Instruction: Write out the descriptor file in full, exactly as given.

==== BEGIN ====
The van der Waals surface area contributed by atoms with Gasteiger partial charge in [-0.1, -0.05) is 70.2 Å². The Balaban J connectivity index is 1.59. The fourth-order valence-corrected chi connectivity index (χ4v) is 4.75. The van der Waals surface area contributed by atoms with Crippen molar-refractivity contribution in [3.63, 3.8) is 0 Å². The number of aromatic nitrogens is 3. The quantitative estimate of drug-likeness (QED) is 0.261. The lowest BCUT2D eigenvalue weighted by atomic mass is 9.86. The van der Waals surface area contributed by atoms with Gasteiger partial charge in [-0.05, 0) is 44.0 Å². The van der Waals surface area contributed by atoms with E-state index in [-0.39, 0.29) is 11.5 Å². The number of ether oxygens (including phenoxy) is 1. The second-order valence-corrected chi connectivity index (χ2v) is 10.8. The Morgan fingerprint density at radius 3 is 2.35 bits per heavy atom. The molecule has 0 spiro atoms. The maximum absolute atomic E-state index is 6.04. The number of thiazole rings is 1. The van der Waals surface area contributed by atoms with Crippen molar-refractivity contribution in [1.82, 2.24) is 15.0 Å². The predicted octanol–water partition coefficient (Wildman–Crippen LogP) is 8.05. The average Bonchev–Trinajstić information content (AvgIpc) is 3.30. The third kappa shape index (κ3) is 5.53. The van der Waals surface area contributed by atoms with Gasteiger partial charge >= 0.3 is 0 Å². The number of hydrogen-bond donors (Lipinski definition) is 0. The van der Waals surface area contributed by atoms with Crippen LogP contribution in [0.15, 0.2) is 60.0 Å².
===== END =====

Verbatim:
The van der Waals surface area contributed by atoms with Gasteiger partial charge in [-0.1, -0.05) is 70.2 Å². The Balaban J connectivity index is 1.59. The fourth-order valence-corrected chi connectivity index (χ4v) is 4.75. The van der Waals surface area contributed by atoms with Crippen molar-refractivity contribution in [3.63, 3.8) is 0 Å². The number of aromatic nitrogens is 3. The quantitative estimate of drug-likeness (QED) is 0.261. The lowest BCUT2D eigenvalue weighted by atomic mass is 9.86. The van der Waals surface area contributed by atoms with Gasteiger partial charge in [-0.05, 0) is 44.0 Å². The van der Waals surface area contributed by atoms with E-state index in [-0.39, 0.29) is 11.5 Å². The number of ether oxygens (including phenoxy) is 1. The second-order valence-corrected chi connectivity index (χ2v) is 10.8. The Morgan fingerprint density at radius 3 is 2.35 bits per heavy atom. The molecule has 0 spiro atoms. The maximum absolute atomic E-state index is 6.04. The number of thiazole rings is 1. The van der Waals surface area contributed by atoms with Crippen molar-refractivity contribution in [1.82, 2.24) is 15.0 Å². The predicted octanol–water partition coefficient (Wildman–Crippen LogP) is 8.05. The average Bonchev–Trinajstić information content (AvgIpc) is 3.30. The third kappa shape index (κ3) is 5.53. The van der Waals surface area contributed by atoms with Gasteiger partial charge >= 0.3 is 0 Å². The number of hydrogen-bond donors (Lipinski definition) is 0. The van der Waals surface area contributed by atoms with Crippen LogP contribution in [0.15, 0.2) is 60.0 Å².